Legion chief visits IL post

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By Emily Pollok

While many veterans’ organizations around the country are facing declining membership and dwindling participation, American Legion Indian Land Post 250 is swelling its ranks.
On March 4, the post was honored by a visit from National Commander Brett Reistad, in his mission to discover how successful posts increase and retain their membership.
The event was held at Belair United Methodist Church in Indian Land, where Post 250 was presented with a number of awards for its membership and service, including the 100 percent Veteran’s Day Target Award, the No.One 100 percent plaque, the Membership Excellence “Team 100” incentive pin and the Certificate of Meritorious Service. Post Adjutant Willima Chick received the Commander’s Commendation pin.
“I want to commend you for what you do for your community. I want to commend you on your growth,” Reistad told the crowd of more than 70 people.
“The amount of work that you all have done and the way you have grown the last three years is just simply amazing,” said Department Adjutant Nick Diener. 
In the three years since the Indian Land post was first formed by John Marker, Jerry Marcus, Sam Barber, William Chick, Elizabeth Leagan, Marvin Galloway and others, it has seen continual growth, now maintaining 152 members.
Post Commander Richard Steininger said the group’s success relies on getting out in the community and encouraging people to get involved.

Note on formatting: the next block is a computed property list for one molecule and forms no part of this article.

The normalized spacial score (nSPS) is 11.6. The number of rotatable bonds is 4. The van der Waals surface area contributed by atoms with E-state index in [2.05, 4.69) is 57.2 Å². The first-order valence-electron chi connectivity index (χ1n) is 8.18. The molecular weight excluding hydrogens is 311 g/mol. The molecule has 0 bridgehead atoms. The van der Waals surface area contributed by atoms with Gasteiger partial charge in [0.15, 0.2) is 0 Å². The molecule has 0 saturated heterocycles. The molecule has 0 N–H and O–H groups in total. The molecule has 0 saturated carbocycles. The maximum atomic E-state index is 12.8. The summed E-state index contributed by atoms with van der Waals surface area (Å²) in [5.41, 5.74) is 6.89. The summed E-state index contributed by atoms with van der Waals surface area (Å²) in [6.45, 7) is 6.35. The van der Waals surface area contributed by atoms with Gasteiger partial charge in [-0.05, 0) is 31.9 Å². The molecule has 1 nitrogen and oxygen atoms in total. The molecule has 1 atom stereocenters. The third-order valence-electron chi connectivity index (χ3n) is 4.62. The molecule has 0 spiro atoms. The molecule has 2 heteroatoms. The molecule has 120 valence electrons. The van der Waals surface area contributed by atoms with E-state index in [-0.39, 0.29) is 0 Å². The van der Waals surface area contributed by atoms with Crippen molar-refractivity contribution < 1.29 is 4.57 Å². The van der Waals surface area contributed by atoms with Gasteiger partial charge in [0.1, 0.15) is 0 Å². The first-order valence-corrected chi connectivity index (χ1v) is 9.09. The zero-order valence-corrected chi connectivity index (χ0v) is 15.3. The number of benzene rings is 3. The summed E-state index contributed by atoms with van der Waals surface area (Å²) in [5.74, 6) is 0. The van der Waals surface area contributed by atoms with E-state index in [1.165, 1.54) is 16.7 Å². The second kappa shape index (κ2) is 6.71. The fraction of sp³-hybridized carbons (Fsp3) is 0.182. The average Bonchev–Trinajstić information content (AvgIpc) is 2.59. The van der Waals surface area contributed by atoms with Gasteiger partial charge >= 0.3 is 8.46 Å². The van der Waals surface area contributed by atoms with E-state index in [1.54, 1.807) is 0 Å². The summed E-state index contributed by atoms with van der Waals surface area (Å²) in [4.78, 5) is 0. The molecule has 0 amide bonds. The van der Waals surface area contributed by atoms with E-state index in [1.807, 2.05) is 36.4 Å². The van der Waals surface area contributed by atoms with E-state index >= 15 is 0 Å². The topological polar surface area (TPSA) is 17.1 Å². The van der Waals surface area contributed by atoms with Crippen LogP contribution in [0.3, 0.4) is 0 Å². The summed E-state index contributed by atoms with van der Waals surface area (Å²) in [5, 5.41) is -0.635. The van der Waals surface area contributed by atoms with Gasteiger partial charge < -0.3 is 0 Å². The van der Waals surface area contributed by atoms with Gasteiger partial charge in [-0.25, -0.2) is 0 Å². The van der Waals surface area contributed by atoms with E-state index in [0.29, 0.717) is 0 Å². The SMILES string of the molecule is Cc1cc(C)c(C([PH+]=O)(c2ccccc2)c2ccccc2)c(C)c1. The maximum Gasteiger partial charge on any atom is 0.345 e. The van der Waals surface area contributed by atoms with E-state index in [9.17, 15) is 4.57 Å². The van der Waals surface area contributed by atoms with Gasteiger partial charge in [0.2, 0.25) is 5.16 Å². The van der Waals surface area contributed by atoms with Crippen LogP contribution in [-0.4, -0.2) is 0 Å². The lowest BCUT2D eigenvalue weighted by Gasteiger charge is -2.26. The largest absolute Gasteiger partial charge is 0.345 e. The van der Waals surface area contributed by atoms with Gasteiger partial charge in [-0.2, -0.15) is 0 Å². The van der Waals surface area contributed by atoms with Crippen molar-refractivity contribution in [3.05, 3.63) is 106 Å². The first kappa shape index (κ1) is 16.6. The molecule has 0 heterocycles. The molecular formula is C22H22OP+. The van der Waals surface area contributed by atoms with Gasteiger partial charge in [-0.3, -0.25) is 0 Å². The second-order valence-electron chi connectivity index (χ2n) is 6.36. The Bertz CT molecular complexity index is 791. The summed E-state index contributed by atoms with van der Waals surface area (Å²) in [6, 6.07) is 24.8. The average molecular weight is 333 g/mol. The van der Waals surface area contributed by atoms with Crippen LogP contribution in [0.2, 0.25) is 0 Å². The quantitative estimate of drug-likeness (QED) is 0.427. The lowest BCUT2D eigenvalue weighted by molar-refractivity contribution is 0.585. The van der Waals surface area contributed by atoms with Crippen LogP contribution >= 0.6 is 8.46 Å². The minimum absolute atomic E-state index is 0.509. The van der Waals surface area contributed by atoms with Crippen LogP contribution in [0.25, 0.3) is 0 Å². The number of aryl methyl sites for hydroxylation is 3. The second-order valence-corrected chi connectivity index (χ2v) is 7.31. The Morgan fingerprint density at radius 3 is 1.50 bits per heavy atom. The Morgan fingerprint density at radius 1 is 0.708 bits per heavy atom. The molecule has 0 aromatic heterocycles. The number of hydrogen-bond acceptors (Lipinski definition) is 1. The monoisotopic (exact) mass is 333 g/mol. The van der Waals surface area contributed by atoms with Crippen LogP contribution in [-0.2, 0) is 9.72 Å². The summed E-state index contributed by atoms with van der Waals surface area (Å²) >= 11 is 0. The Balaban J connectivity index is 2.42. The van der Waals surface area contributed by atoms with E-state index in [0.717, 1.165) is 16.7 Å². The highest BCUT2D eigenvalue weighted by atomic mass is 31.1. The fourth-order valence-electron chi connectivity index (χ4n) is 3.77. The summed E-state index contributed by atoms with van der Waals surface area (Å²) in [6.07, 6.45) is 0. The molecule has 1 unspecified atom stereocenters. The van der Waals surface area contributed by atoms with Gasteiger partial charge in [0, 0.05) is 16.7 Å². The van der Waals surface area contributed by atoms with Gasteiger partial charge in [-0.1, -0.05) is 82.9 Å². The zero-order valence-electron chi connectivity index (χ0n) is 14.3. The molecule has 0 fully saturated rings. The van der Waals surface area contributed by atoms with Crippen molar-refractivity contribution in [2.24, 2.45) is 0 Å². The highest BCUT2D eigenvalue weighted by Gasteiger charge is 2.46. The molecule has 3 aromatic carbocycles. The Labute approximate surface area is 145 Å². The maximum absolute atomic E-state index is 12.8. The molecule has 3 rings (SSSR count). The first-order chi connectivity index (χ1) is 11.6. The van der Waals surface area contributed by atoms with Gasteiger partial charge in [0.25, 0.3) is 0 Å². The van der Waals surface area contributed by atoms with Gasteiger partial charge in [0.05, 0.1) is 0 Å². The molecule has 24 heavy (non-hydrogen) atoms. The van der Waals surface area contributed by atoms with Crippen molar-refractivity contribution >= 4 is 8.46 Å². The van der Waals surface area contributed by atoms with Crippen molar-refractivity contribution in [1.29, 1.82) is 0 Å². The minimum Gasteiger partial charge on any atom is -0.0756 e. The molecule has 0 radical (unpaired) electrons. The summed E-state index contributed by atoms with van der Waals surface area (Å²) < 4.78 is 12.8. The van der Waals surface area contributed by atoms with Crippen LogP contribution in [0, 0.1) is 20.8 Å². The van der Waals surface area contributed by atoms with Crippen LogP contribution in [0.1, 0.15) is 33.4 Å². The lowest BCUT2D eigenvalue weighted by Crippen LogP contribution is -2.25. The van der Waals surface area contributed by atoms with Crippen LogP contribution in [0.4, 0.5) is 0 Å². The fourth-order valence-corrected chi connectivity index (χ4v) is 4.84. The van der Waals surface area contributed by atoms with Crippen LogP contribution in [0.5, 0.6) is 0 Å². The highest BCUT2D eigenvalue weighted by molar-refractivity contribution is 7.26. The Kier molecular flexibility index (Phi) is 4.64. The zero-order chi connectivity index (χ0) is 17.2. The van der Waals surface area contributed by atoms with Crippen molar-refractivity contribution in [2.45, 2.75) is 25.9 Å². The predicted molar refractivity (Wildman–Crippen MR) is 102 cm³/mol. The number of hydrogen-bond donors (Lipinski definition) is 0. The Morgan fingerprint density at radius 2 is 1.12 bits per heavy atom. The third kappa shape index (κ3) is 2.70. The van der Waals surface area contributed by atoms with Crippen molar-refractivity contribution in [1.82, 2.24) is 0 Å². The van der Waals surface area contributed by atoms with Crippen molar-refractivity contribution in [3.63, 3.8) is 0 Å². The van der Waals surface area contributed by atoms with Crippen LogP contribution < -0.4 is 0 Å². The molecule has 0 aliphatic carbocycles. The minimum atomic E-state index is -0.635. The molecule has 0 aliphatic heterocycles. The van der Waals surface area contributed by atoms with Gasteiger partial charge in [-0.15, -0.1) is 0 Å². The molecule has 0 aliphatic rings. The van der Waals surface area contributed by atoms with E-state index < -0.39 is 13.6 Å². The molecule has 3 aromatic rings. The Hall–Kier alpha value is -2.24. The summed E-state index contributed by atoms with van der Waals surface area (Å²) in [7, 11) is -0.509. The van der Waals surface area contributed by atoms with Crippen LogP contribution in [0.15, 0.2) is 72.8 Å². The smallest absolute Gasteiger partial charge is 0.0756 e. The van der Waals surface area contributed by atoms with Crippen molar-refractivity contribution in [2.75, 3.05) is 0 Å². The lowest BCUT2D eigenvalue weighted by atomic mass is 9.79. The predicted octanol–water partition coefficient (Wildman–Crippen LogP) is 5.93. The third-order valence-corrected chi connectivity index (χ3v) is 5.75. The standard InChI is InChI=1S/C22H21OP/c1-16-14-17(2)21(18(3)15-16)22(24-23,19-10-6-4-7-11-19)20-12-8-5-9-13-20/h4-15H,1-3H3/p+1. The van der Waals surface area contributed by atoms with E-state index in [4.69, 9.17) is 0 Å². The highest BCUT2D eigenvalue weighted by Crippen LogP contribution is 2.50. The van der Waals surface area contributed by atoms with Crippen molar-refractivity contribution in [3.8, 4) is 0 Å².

“I put everything I can into it,” he said.
Last year, the post ranked third in the state for growth. In 2017, it ranked first in growth.
“It’s a real honor,” said Steininger, regarding the post’s recognition.
Reistad contrasted Post 250 with others across the country, which are struggling due to the loss of the World War II generation, and now Vietnam and Korean War veterans.
Since the 1990s, the American Legion has lost a third of its membership, he said.
“They’ve been growing exponentially and doing good things in the community,” Reistad said of the Indian Land post. “They support Boy Scouts. They support Junior ROTC in the schools.”
The national commander also commended Post 250 in its efforts to restore the Old Six Mile Cemetery last year.  
“We have done some great things over the last 100 years,” he said of the organization, which is in its 100th year.
Rep. Ralph Norman also attended the event.
“It’s special,” he said of the Indian Land post. “Brick and mortar don’t make an organization. It’s people. And these people go to work. Not only do they serve the country, they serve the community.”